Welcome back everyone to day 18 of our advent post series! Yesterday, we looked at accessibility issues on public sector websites. Today, we’re diving deeper to understand why these regulations aren’t enforced effectively in the UK, especially when compared to the approach in the United States.
In the UK, the Public Sector Bodies Act was established to ensure digital inclusivity. The big challenge seems to be a lack of tangible consequences for non-compliance. In the US, they have the Americans with Disabilities Act (ADA), which empowers individuals to initiate private lawsuits against organisations that create inaccessible technology. The threat of legal action and potential monetary compensation creates a strong incentive for businesses to be accessible.
In the UK, the approach is more about ‘naming and shaming’ non-compliant organisations. Theoretically, this should encourage compliance, but in reality, it's been ineffective, to say the least. We haven’t been able to find evidence of the list of non-compliant public sector bodies ever being published. And even if it was, who is reading it?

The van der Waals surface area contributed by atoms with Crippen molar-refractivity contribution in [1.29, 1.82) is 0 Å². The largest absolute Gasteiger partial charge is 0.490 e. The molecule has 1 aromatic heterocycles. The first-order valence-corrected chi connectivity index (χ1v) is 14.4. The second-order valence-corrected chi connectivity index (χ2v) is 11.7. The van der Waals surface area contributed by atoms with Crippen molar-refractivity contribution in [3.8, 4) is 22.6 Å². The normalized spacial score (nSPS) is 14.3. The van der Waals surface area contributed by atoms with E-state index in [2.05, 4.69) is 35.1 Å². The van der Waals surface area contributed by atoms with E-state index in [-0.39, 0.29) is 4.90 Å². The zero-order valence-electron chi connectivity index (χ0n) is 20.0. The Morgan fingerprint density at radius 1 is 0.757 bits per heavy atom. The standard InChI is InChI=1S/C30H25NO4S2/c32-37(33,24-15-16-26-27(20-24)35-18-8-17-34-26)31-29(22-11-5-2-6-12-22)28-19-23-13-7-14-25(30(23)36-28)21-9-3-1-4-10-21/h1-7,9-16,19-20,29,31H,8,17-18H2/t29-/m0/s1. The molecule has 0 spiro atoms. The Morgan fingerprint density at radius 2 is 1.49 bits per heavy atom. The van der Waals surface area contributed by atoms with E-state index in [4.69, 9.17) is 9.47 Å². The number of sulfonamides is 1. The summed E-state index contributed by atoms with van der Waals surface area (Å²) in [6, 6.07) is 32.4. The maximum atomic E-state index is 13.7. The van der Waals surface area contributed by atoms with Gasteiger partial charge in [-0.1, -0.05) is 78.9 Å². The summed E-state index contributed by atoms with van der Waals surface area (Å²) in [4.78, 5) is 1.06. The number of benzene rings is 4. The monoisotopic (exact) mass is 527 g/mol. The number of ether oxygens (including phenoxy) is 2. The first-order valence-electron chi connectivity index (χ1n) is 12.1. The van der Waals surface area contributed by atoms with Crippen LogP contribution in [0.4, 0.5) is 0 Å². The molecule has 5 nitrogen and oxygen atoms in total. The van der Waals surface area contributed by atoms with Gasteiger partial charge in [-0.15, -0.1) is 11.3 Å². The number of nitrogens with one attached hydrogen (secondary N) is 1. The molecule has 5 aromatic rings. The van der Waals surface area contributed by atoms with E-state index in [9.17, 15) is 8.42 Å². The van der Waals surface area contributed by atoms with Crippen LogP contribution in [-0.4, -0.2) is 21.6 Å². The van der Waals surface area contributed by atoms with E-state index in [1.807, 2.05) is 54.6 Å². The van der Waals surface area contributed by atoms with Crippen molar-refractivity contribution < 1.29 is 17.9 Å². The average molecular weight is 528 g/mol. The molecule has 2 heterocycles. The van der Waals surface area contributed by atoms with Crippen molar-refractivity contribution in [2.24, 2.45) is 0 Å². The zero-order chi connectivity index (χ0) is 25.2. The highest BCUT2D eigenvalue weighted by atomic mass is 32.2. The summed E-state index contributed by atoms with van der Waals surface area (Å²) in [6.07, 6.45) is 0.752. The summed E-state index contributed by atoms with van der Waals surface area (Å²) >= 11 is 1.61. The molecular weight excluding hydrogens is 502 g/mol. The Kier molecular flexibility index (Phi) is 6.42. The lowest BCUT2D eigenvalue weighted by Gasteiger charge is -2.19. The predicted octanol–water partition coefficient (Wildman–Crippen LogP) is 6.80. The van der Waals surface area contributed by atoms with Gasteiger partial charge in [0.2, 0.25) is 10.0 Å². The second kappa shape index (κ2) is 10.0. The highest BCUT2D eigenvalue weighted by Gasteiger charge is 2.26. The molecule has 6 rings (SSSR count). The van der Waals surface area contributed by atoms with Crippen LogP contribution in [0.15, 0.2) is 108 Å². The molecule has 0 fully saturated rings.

In contrast, the ICO has the authority to impose significant financial penalties (up to £17.5m or 4% of your annual worldwide turnover, whichever is higher) on organisations that fail to protect personal data. This enforcement mechanism has proven to have teeth, as the government seems more comfortable imposing fines on companies for data breaches: in 2022 they fined TikTok £12.7 million for failing to protect children’s privacy when using the platform.
Considering this, one wonders whether a similar approach should be adopted for public sector bodies failing to comply with digital accessibility standards. Should there be financial disincentives like those for other types of non-compliance?
The absence of a robust enforcement mechanism in the realm of digital accessibility suggests a need for change. Implementing financial penalties might incentivise public sector bodies to prioritise accessibility. And why stop there? Honestly, every website should be accessible, and it would only be fair to penalise those who don’t achieve that.
Maybe this shift could ensure that websites become truly accessible, embodying the inclusivity that the Public Sector Bodies Act regulations initially intended to promote.
One thing is for sure: we need stronger enforcement mechanisms in the realm of digital accessibility in the UK. While awareness is a great start, tangible legal incentives are necessary to drive meaningful change. Public sector, get your Act together!